Specialisation is a necessary stage in the development of labour and cognition. Thanks to specialisation, a continually growing quantity of material builds up in each sphere of experience, and methods achieve a previously inconceivable perfection and refinement. Narrowing the field of work for separate individuals, specialisation permits a much better and more complete mastery of these fields. But, like any adaptation in life, specialisation also contains elements that resist adaptation. As specialisation develops, its limitations are revealed ever more sharply. In our times, the need to overcome specialisation has already become obvious, and, moreover, the path toward overcoming it has already become apparent.

Specialisation stands in contradiction to the tendency toward the unity of knowledge. It breaks up experience into pieces so that each is organised independently. As a result, two hugely important negative phenomena characteristic of contemporary science come about: an excessive accumulation of material and heterogeneous methods of cognition.

The accumulation of material in each special science is now so great that it can be mastered only after many years of study. For people of average abilities, sometimes even an entire lifetime is not enough. It is very rare that scientists are able to work in two or three specialties. More often they are completely closed off, each in their own field, and outside that field they become the most maladapted, limited people.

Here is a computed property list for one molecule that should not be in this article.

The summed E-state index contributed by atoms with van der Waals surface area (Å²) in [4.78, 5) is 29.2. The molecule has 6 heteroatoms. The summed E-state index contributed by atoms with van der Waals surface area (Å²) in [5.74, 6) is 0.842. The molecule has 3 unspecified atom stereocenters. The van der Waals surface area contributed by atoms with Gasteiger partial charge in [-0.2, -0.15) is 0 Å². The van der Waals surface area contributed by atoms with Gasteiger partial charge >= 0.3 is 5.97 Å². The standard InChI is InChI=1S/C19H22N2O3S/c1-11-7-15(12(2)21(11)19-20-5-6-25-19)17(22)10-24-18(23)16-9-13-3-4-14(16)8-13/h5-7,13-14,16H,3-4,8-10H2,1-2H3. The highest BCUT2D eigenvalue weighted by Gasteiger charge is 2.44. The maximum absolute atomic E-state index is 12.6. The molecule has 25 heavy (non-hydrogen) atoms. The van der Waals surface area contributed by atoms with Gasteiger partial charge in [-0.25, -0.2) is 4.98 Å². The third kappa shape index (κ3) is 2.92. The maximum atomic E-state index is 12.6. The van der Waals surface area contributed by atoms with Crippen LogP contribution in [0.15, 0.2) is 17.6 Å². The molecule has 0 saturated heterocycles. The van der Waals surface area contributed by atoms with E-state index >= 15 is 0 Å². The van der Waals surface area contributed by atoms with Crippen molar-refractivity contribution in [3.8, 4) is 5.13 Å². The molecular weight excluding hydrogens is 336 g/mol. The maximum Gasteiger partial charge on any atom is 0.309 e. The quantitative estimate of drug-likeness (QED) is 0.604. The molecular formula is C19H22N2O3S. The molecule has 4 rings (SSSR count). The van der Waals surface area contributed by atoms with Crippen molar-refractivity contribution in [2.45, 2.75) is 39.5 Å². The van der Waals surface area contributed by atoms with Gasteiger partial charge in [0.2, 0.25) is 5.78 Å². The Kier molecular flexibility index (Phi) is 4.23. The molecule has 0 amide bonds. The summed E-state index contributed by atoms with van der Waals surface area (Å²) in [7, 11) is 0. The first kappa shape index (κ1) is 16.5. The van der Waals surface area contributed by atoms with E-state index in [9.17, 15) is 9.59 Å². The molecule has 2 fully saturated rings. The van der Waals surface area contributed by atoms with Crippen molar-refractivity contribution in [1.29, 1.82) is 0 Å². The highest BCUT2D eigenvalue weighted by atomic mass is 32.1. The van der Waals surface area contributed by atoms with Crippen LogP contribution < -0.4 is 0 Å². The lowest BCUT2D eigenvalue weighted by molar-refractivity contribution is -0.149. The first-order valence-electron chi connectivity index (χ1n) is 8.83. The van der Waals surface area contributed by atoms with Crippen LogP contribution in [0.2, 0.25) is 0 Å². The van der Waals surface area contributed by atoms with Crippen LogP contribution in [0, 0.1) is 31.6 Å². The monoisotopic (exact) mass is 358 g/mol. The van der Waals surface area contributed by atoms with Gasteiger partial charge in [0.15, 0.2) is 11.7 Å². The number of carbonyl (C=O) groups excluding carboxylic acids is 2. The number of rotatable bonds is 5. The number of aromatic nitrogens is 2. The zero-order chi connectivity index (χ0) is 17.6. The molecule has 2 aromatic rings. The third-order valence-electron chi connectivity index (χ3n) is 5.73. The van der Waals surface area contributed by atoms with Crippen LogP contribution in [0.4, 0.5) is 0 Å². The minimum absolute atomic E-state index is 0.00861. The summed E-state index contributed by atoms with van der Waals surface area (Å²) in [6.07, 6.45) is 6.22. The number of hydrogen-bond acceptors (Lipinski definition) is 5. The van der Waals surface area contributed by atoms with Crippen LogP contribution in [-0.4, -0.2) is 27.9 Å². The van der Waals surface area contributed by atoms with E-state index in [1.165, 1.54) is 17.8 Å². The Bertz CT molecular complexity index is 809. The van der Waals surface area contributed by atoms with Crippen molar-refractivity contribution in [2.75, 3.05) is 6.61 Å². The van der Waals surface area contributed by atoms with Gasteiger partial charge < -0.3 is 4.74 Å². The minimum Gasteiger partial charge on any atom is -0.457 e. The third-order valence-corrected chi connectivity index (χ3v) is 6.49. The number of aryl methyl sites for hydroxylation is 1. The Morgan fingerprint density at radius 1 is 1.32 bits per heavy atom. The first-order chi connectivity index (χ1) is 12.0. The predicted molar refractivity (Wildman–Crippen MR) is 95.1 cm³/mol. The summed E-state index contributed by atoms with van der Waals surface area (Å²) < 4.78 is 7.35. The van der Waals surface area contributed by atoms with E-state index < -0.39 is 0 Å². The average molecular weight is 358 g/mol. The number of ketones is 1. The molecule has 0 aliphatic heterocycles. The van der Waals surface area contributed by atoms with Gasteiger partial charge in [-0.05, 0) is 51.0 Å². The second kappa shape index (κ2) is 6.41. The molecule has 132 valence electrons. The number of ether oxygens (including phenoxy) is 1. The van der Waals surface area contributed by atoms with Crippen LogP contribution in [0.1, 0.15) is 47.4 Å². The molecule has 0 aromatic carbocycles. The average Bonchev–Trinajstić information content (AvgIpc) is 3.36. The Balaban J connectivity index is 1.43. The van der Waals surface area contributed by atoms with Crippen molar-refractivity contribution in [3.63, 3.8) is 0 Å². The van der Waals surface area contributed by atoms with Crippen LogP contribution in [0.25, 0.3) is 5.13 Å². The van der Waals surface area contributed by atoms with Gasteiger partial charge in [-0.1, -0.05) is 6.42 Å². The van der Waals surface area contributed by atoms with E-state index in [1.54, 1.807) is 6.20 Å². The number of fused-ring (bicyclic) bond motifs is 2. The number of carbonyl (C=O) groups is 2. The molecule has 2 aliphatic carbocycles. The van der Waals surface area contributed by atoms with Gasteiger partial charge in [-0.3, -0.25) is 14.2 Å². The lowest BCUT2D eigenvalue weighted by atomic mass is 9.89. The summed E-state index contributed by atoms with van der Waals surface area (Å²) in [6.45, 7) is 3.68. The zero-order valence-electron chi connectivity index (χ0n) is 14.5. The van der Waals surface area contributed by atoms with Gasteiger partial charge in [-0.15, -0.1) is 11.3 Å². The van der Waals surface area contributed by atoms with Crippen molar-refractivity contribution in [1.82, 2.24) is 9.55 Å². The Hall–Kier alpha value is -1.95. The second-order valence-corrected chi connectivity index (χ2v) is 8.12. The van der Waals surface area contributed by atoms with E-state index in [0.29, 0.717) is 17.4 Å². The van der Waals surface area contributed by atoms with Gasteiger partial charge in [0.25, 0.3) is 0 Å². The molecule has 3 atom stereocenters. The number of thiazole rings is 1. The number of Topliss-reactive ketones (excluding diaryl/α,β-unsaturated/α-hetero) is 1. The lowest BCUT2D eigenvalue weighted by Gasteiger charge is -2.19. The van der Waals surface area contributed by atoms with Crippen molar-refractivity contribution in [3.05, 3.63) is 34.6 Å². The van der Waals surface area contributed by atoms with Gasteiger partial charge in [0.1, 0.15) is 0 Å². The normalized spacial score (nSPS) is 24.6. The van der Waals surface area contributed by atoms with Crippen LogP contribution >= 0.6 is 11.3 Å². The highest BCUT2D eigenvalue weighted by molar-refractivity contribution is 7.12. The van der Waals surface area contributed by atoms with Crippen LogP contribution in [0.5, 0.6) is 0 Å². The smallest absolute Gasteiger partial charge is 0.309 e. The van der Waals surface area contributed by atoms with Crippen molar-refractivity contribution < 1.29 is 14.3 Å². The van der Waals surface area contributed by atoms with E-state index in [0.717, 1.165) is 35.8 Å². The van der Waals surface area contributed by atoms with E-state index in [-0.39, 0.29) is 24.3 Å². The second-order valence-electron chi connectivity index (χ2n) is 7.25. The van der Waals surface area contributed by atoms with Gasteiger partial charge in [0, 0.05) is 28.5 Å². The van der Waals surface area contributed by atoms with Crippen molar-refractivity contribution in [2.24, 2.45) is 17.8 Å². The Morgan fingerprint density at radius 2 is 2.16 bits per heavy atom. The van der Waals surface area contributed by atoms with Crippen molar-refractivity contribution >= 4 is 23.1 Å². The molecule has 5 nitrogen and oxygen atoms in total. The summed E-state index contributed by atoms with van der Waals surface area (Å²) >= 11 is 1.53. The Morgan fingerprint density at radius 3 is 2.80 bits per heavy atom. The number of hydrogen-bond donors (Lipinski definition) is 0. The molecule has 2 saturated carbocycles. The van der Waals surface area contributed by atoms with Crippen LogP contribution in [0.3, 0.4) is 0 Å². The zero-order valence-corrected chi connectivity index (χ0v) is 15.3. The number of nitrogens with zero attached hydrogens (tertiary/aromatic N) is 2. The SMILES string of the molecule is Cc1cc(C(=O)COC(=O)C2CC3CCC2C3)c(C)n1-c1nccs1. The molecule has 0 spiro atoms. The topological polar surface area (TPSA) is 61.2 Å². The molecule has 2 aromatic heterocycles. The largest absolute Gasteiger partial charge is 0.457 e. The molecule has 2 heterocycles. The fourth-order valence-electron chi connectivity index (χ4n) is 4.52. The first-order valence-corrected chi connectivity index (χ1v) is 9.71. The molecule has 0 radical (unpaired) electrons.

This insularity and limitedness sustains, consolidates, and intensifies the divergence of scientific methods. Every specialty works out its own separate methods in isolation – otherwise it would not be able to stand apart. As time goes on, it develops its methods in a one-sided way, moving ever further away from the methods and points of view that are developed by other fields. This is useful for continuous improvement in minor details, but it severely hinders any progress in the bases and the principles of a given science. Furthermore, an extreme conservatism of specialisation arises – ‘the philistinism of specialisation’, in the expression of Mach – a kind of professional obtuseness, which is why the greatest discoveries of past centuries usually encountered the most resistance from official representatives of that same branch of knowledge. There are as many examples to cite as one would like. One need only recall the disdainful indifference with which learned physicists reacted to the brilliant idea of Robert Meyer when he first formulated the idea of the conservation of energy or the bitter struggle that had to be waged in the last century to support the theory of evolution of animal and plant forms. Subsequently, after a discovery is finally adopted by the mass of specialists, they, of course, successfully apply it further and improve it in particular details, without abandoning their fundamental conservatism in the least, displaying it anew at the next revolution in science.